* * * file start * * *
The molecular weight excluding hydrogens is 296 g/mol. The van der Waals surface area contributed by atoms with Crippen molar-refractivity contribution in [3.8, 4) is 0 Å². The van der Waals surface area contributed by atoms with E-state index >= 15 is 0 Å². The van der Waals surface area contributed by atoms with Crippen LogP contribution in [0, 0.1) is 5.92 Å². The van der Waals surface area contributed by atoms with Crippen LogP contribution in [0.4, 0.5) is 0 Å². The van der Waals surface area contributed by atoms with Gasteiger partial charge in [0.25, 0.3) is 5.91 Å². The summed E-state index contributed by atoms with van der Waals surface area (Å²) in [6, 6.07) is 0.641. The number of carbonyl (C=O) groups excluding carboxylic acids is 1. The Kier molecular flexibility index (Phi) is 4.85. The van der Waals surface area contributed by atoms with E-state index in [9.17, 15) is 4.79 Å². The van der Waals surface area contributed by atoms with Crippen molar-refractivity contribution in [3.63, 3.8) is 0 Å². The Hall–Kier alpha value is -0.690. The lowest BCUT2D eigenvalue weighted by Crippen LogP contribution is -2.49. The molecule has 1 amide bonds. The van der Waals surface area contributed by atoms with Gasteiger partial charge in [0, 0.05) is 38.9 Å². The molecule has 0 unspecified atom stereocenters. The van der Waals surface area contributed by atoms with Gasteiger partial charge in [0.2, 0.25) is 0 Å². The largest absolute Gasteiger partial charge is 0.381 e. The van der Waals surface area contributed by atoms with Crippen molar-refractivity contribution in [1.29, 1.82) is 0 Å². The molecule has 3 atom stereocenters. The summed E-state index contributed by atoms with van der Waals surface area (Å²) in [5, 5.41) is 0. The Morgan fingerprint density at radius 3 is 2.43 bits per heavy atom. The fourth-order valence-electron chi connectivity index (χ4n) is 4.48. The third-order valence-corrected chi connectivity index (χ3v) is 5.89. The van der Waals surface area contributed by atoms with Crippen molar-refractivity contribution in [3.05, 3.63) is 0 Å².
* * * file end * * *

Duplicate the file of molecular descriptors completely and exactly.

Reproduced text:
The molecular weight excluding hydrogens is 296 g/mol. The van der Waals surface area contributed by atoms with Crippen molar-refractivity contribution in [3.8, 4) is 0 Å². The van der Waals surface area contributed by atoms with E-state index >= 15 is 0 Å². The van der Waals surface area contributed by atoms with Crippen LogP contribution in [0, 0.1) is 5.92 Å². The van der Waals surface area contributed by atoms with Crippen LogP contribution in [0.4, 0.5) is 0 Å². The van der Waals surface area contributed by atoms with Gasteiger partial charge in [0.25, 0.3) is 5.91 Å². The summed E-state index contributed by atoms with van der Waals surface area (Å²) in [6, 6.07) is 0.641. The number of carbonyl (C=O) groups excluding carboxylic acids is 1. The Kier molecular flexibility index (Phi) is 4.85. The van der Waals surface area contributed by atoms with E-state index in [9.17, 15) is 4.79 Å². The van der Waals surface area contributed by atoms with Crippen molar-refractivity contribution in [3.63, 3.8) is 0 Å². The Hall–Kier alpha value is -0.690. The lowest BCUT2D eigenvalue weighted by Crippen LogP contribution is -2.49. The molecule has 1 amide bonds. The van der Waals surface area contributed by atoms with Gasteiger partial charge in [0, 0.05) is 38.9 Å². The molecule has 0 unspecified atom stereocenters. The van der Waals surface area contributed by atoms with Gasteiger partial charge in [0.2, 0.25) is 0 Å². The largest absolute Gasteiger partial charge is 0.381 e. The van der Waals surface area contributed by atoms with Crippen molar-refractivity contribution in [1.29, 1.82) is 0 Å². The molecule has 3 atom stereocenters. The summed E-state index contributed by atoms with van der Waals surface area (Å²) in [5, 5.41) is 0. The Morgan fingerprint density at radius 3 is 2.43 bits per heavy atom. The fourth-order valence-electron chi connectivity index (χ4n) is 4.48. The third-order valence-corrected chi connectivity index (χ3v) is 5.89. The van der Waals surface area contributed by atoms with Crippen molar-refractivity contribution in [3.05, 3.63) is 0 Å².